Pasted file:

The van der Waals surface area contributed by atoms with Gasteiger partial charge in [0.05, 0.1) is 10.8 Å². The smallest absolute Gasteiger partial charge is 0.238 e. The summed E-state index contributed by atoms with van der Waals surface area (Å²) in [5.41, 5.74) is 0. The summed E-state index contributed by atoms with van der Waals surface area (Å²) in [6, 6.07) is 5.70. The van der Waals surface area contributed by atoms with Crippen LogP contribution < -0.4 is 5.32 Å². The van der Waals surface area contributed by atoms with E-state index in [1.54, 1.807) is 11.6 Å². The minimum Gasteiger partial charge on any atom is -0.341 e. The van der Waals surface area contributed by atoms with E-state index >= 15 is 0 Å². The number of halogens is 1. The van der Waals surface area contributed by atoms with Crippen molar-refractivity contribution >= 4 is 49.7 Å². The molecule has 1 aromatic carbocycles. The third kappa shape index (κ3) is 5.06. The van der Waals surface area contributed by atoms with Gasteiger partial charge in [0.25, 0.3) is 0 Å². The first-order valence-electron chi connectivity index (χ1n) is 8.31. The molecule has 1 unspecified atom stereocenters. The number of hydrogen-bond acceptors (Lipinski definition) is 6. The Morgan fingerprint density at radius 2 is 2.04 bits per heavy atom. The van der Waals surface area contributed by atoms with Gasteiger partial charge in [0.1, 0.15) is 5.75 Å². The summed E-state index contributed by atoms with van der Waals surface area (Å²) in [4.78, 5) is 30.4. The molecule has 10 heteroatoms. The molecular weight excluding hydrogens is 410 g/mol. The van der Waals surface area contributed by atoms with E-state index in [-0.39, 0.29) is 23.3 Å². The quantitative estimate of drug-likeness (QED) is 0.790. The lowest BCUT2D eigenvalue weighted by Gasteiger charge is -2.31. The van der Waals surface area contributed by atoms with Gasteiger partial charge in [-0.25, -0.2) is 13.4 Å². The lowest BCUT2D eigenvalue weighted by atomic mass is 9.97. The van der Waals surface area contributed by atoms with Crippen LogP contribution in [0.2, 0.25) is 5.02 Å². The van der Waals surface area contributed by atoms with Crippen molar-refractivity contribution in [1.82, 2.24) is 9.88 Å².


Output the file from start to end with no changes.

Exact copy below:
The van der Waals surface area contributed by atoms with Gasteiger partial charge in [0.05, 0.1) is 10.8 Å². The smallest absolute Gasteiger partial charge is 0.238 e. The summed E-state index contributed by atoms with van der Waals surface area (Å²) in [5.41, 5.74) is 0. The summed E-state index contributed by atoms with van der Waals surface area (Å²) in [6, 6.07) is 5.70. The van der Waals surface area contributed by atoms with Crippen LogP contribution < -0.4 is 5.32 Å². The van der Waals surface area contributed by atoms with E-state index in [1.54, 1.807) is 11.6 Å². The minimum Gasteiger partial charge on any atom is -0.341 e. The van der Waals surface area contributed by atoms with E-state index >= 15 is 0 Å². The number of halogens is 1. The van der Waals surface area contributed by atoms with Crippen molar-refractivity contribution >= 4 is 49.7 Å². The molecule has 1 aromatic carbocycles. The third kappa shape index (κ3) is 5.06. The van der Waals surface area contributed by atoms with Gasteiger partial charge in [0.25, 0.3) is 0 Å². The first-order valence-electron chi connectivity index (χ1n) is 8.31. The molecule has 1 unspecified atom stereocenters. The number of hydrogen-bond acceptors (Lipinski definition) is 6. The Morgan fingerprint density at radius 2 is 2.04 bits per heavy atom. The van der Waals surface area contributed by atoms with Gasteiger partial charge in [0.1, 0.15) is 5.75 Å². The summed E-state index contributed by atoms with van der Waals surface area (Å²) in [4.78, 5) is 30.4. The molecule has 10 heteroatoms. The molecular weight excluding hydrogens is 410 g/mol. The van der Waals surface area contributed by atoms with E-state index in [-0.39, 0.29) is 23.3 Å². The quantitative estimate of drug-likeness (QED) is 0.790. The lowest BCUT2D eigenvalue weighted by Gasteiger charge is -2.31. The van der Waals surface area contributed by atoms with Gasteiger partial charge in [-0.25, -0.2) is 13.4 Å². The lowest BCUT2D eigenvalue weighted by atomic mass is 9.97. The van der Waals surface area contributed by atoms with Crippen LogP contribution in [0.2, 0.25) is 5.02 Å². The van der Waals surface area contributed by atoms with Crippen molar-refractivity contribution in [1.82, 2.24) is 9.88 Å².